Curse of the Demon (1957) - full transcript

Dr. John Holden ventures to London to attend a paranormal psychology symposium with the intention to expose devil cult leader Julian Karswell. Holden is a skeptic and does not believe in Karswell's power. Nonetheless, he accepts an invitation to stay at Karswell's estate, along with Joanna Harrington, niece of Holden's confidant who was electrocuted in a bizarre automobile accident. Karswell secretly slips a parchment into Holden's papers that might possibly be a death curse. Recurring strange events finally strike fear into Holden, who believes that his only hope is to pass the parchment back to Karswell to break the demonic curse.

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It has been written...

since the beginning of time...

even onto these ancient stones...

that evil,
supernatural creatures exist...

in a world of darkness.

And it is also said...

man, using the magic power...

of the ancient runic symbols...

can call forth
these powers of darkness...

the demons of hell.

- I must see Dr. Karswell at once.
- Who shall I say is calling?



Professor Harrington.
Tell him it's most urgent.

I'm afraid Mr. Karswell
is not at home, sir.

I know he's here. Tell him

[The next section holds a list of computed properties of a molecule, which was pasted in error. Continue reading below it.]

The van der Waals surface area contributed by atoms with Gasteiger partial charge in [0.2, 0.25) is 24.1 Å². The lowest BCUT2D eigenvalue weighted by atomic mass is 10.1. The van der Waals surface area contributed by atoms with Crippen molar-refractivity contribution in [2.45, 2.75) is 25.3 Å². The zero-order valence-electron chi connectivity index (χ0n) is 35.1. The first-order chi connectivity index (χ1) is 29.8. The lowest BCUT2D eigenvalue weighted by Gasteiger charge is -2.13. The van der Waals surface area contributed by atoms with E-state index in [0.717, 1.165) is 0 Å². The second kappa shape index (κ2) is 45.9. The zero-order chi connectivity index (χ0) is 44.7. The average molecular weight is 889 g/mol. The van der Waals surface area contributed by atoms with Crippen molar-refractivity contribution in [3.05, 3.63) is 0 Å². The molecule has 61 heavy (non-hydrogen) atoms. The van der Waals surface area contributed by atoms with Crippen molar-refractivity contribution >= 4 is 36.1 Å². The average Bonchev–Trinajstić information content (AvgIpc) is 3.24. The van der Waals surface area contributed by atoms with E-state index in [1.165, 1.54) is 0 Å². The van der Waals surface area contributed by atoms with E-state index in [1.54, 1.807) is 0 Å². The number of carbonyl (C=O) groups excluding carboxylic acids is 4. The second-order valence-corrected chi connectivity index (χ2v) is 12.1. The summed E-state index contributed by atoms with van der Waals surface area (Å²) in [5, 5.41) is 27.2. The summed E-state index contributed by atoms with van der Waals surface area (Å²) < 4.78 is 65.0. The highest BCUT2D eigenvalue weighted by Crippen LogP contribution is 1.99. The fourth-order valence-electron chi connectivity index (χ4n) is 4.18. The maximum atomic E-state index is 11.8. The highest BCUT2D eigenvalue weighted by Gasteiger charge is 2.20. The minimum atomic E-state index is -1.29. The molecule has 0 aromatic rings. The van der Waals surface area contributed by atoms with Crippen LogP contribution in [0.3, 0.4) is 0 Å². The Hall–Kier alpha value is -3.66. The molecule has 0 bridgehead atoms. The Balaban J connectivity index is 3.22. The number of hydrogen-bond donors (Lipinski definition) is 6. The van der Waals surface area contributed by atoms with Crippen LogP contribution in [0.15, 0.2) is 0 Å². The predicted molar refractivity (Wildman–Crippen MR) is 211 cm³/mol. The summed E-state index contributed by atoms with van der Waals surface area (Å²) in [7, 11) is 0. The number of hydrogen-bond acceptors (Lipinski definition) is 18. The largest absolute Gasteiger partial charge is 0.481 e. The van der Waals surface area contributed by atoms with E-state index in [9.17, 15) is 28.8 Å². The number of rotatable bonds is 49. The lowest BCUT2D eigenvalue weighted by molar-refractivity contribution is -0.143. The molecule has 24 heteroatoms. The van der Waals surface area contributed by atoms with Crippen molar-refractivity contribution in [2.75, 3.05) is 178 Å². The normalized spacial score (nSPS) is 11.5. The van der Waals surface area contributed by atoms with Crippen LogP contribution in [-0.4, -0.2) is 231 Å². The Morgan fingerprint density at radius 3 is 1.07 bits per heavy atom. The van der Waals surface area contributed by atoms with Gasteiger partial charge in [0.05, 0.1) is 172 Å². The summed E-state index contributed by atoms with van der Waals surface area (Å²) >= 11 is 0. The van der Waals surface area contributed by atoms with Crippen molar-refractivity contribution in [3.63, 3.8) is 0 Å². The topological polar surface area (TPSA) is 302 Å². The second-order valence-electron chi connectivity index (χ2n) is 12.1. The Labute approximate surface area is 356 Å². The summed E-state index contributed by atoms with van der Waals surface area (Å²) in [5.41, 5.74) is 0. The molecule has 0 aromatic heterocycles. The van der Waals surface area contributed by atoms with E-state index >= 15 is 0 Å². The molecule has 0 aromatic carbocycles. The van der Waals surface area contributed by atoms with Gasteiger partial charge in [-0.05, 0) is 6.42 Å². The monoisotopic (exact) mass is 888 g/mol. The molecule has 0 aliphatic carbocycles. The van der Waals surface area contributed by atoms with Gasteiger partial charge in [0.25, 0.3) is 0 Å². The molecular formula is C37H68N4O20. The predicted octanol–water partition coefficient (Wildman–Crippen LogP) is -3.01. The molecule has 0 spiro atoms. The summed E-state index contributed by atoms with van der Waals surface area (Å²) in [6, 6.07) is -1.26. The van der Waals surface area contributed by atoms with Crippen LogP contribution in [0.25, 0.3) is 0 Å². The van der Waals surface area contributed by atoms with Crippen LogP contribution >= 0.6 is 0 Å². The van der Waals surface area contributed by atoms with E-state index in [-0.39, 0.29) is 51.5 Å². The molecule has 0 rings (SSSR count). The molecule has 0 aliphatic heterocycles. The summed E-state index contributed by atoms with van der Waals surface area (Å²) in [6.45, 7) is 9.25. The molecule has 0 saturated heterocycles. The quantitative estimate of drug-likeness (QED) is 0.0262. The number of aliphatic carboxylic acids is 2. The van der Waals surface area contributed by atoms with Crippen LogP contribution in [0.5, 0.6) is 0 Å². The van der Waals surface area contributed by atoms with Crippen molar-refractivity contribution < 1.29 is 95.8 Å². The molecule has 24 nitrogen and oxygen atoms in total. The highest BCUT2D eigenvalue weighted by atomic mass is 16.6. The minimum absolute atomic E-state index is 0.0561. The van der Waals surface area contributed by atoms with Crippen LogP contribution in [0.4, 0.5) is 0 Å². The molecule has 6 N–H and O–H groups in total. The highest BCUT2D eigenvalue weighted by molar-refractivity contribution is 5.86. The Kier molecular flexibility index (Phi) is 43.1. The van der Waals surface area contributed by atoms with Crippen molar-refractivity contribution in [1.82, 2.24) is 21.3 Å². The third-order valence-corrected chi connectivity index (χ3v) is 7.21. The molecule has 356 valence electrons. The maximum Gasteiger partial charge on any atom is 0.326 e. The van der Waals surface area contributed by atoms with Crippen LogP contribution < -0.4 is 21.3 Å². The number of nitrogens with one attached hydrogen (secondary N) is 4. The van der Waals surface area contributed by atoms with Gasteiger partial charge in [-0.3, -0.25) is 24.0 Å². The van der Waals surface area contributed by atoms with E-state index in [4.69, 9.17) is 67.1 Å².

I won't leave until he does see me.

- I'm very sorry, sir.
- Well, go back and say...

- Karswell.
- That's all right, Bates.

Please, come in.
This way.

- Good evening.
- Good evening.

Mother...

Well, I'll go and see
about some tea.

That won't be necessary.
We shall only be a minute.

Call it off, Karswell.
Stop this thing you've started...

and I'll admit publicly I was totally
wrong and that you were totally right.

It's very gratifying to hear that,
but some things...

are more easily started
than stopped.



But I've heard it.
I've seen it. I know it's real!

You involved me
in a public scandal.

I protested.

You said, "Do your worst,"
and that's precisely what I did.

Please, Karswell.
I'll stop this investigation.

When Holden arrives,
I'll tell him I've made a mistake.

I'll send a statement
to the newspapers.

No more newspapers. All I ask for
is privacy for myself and my followers.

- Well, I promise.
- All right. That's good enough.

Then you'll stop this?

You've still got that parchment
I gave you?

The runic symbols?
No, they burned. I couldn't stop it.

I see. Well, I think
perhaps you'd better go home.

- Then you will help me?
- I'll do all that I can.

- Karswell, if you only knew.
- I do know.

Thank you.

- Good night, Mrs. Karswell.
- Good night.

Thank you again.

Good-bye, Professor.

Excuse me.

I can't get out.

- Sorry.
- Good.

Here they come.

Dr. Holden?
I'm Lloyd Williamson.

- Professor Harrington's personal aide.
- How are you?

I'm so glad I'd be able
to meet you here, sir.

The professor had planned
to meet you here himself, but he...

- Well...
- Dr. Holden?

We're the press, sir.
Could you spare a few minutes?

- What makes me news?
- Ghosts.

What exactly is the function
of this convention you're attending?

Investigation of international reports
on paranormal psychology.

"Para" what psychology?

Just say mind-reading,
fortune-telling, spirits and zombies.